Review: Jon Wolfe is a Wolfe in Country Clothing

Jon Wolfe | Dos Corazones | Fool Hearted Productions
Three out of Five Stars

Jon Wolfe has come a long way since he spent his youth singing in church and then getting his initial induction to country music courtesy of his stepdad, a professional bass player in a local house band. His own interest in making music professionally was supposedly inspired by a concert he witnessed by the band Alabama and a subsequent invitation to board their tour bus and share a few songs. After a stint in Austin and several honkytonk appearances thereafter, he found himself hailed as an up-and-coming country star and opening shows for the likes of Merle Haggard, Dwight Yoakam, and George Strait.

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A skillful songwriter, Wolfe has several albums and hit singles under his belt, as well as his own record label, the birthplace of his latest effort, Dos Corazones. For the most part, Wolfe still hews to a familiar template, sharing songs about cheating women and treacherous two-timers, even while espousing his faith in ever-lasting love at the very same time. “A Cowgirl Like You” and “I’m Your Guy” find him affirming that affection, while “That’s What I’m Doin’” suggests he’ll do just fine even if the girl he longed for doesn’t show him the same dedication and devotion. Naturally then, Wolfe takes the concept of crying tears in the beer one step further, opting for a more potent brew courtesy of “Tequila Sundown,” a track topped off with a south-of-border flair.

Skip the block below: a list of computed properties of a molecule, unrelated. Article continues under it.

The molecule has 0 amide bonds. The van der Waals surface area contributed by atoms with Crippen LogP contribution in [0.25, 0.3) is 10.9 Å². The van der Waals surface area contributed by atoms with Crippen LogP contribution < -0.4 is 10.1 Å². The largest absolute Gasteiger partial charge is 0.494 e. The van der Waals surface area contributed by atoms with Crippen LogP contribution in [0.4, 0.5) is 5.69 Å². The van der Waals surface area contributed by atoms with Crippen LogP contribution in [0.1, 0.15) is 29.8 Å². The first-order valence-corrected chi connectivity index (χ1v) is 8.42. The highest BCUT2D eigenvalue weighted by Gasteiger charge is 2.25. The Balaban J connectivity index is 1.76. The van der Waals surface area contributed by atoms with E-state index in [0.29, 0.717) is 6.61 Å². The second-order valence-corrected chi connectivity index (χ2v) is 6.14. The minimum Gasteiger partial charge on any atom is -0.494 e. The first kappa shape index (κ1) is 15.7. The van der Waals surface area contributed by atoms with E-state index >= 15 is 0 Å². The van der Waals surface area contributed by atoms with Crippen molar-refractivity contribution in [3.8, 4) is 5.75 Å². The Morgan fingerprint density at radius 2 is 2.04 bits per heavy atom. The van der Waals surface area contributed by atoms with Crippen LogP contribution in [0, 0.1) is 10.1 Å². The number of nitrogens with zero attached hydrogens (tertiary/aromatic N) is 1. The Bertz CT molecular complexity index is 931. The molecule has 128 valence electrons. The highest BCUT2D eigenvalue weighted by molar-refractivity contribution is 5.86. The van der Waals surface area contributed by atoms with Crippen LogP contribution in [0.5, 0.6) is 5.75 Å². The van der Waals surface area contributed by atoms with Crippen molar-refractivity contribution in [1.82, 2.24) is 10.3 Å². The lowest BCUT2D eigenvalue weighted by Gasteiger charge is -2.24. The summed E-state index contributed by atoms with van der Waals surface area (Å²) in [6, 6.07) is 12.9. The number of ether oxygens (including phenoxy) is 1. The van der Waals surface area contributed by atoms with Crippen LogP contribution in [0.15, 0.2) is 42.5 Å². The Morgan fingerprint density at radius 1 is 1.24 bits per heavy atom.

Dos Corazones

The remainder of the album serves much the same purpose, allowing Wolfe the opportunity to express his emotions and vent at the same time. The melodies are generally easy and accessible, served up with a supple sway and an otherwise amiable attitude. Granted, there’s little here that hasn’t been heard on the commercial country top 40 before, but given Wolfe’s reservoir of chart-topping singles, it’s hardly surprising that he’s faithful to the formula. A steadfast twosome, “American Country Band” and “Lost Cause Like Me,” makes it clear in fact that he’s all too happy to stay true to the template. That said, “Runaway With Me” brings him surprisingly close to Bruce Springsteen’s “Born to Run” environs. 

Still, none of that negates the earnest sentiment embossed in the tender trappings of an emotionally engaged ballad like “Two Hearts in Terlingua,” one of the album’s standout songs.  

Ultimately, Wolfe’s most honest admission comes early on courtesy of “Here’s To All My Heroes” and “When the Good Ol Boys Age Out,” each an homage to those that not only spawned his desire to pursue his promise early on but also sacrificed so that everyone else can do so.  Given the fact that the album boasts seventeen songs, it’s pretty clear that he himself possesses no shortage of interest or inspiration. After all, Dos Corazones suggests those ideals are still in sync. 

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